One of the more radical ideas in Laszlo Bock’s “Work Rules! Insights from inside Google that will transform how you live and lead” is that you shouldn’t let managers hire their own team. HR needs to control that decision.
Think about that for a moment. In the extreme version if a manager needs a new team member, HR will say “Fine, we’ll go out and get them and let you know when we are done.” At Google it wouldn’t go that far; the manager would be involved in the decision. However, it’s the extreme version we need to consider because the watered-down “manager closely involved” version is too close to the traditional “manager decides / HR helps” model. The fundamental point is whether the real decision-making power rests with the manager or with HR.
Here’s why managers shouldn’t pick their own teams: most managers don’t make good hiring decisions (even though they are convinced they do). Since hiring is a crucial decision we shouldn’t put it in the hands of someone who isn’t good at it.
If the manager isn’t making the choice who is? The answer is not so much a “who” as a “what”. There should be an evidence-based process that looks at assessment tests, biodata, reference checks and a series of structured interviews. This is the standard sort of process HR should excel at; and if it doesn’t it should build the capability.
A compromise position might be to let the HR process narrow down the choice to two or three people, all of whom are good, and then let the manager make the final choice. If all the candidates are equally good then letting the manager make the choice won’t harm the quality of hire. But what if they are not equally good? Are we willing to have a process that often picks the 2nd or 3rd best player because it makes our manager’s happy to have the choice?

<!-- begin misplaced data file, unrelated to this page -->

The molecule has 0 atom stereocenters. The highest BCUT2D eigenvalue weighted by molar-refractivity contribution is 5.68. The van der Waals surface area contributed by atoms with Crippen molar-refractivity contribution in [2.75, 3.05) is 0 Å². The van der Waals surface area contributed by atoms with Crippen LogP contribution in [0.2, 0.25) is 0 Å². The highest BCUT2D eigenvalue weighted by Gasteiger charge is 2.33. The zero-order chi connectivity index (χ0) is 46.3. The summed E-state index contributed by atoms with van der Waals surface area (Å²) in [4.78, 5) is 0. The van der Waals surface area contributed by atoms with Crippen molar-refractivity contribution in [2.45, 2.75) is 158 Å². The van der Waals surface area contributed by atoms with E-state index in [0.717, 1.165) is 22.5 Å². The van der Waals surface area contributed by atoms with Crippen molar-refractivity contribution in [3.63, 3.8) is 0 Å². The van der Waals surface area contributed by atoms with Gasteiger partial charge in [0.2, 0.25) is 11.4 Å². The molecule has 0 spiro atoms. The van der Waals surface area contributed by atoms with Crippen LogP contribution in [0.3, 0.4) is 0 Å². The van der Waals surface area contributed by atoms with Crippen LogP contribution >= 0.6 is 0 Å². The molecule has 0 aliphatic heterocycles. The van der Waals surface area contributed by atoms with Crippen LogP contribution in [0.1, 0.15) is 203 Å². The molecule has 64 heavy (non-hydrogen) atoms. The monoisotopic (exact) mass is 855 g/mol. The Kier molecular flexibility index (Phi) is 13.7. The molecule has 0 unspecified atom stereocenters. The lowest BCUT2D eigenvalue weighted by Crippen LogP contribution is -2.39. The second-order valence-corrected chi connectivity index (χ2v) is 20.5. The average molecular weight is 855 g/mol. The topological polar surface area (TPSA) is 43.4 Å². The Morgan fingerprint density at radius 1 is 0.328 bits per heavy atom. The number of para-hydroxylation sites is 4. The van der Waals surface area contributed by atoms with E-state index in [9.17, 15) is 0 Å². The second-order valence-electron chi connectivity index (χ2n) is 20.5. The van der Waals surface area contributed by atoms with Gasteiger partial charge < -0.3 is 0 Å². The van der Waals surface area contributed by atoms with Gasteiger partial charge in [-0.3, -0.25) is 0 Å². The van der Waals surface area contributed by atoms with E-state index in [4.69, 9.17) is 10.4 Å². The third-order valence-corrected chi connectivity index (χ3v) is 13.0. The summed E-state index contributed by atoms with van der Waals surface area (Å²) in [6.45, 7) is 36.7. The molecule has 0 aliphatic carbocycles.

There is a more profound reason not to leave the final choice to the manager. If the manager makes the decision it increases their power relative to the employee. That may not be a good thing. If the employee is chosen by the company; then their first loyalty is to the company; and the manager is just the person who at the moment helps provide direction. Reduction of status differences is one characteristic of high-involvement organizations and this is one way to reduce the status gap.
Managers, of course, will not like this new model at all. They have two good arguments against it and one bad one. The first good argument is that the HR process may be poor and hence hire the wrong people. That’s a good point, but really it’s just a good argument for investing in effective hiring processes, not an argument that we should default to letting manager’s make the decision, a mechanism which we know is ineffective. The second good argument is that the manager will be more committed to making the new hire successful if they made the hiring decision. That’s true, but it’s probably not sufficient to justify an ineffective hiring process.
The one bad argument will appear in all kinds of guises but you’ll recognize that underneath the guises is the fact that managers like the power of being able to hire and will say anything to try to keep it. Human’s like power, of course they want it; that’s not a reason to give it to them.
Given how much managers will object to the new model it will be a tough sell. Saying that “Google does it” is a strong point, but won’t be sufficient. The best strategy is to go about building a really strong evidence-based hiring process and it will become harder and harder for manager’s to make choices that are contrary to the evidence. Once that process is established the company is in a position to make the decision as to whether they agree with Google that taking hiring power out of the manager’s hands is a good idea.
Taking hiring power away from managers is a radical idea, but it’s a good one.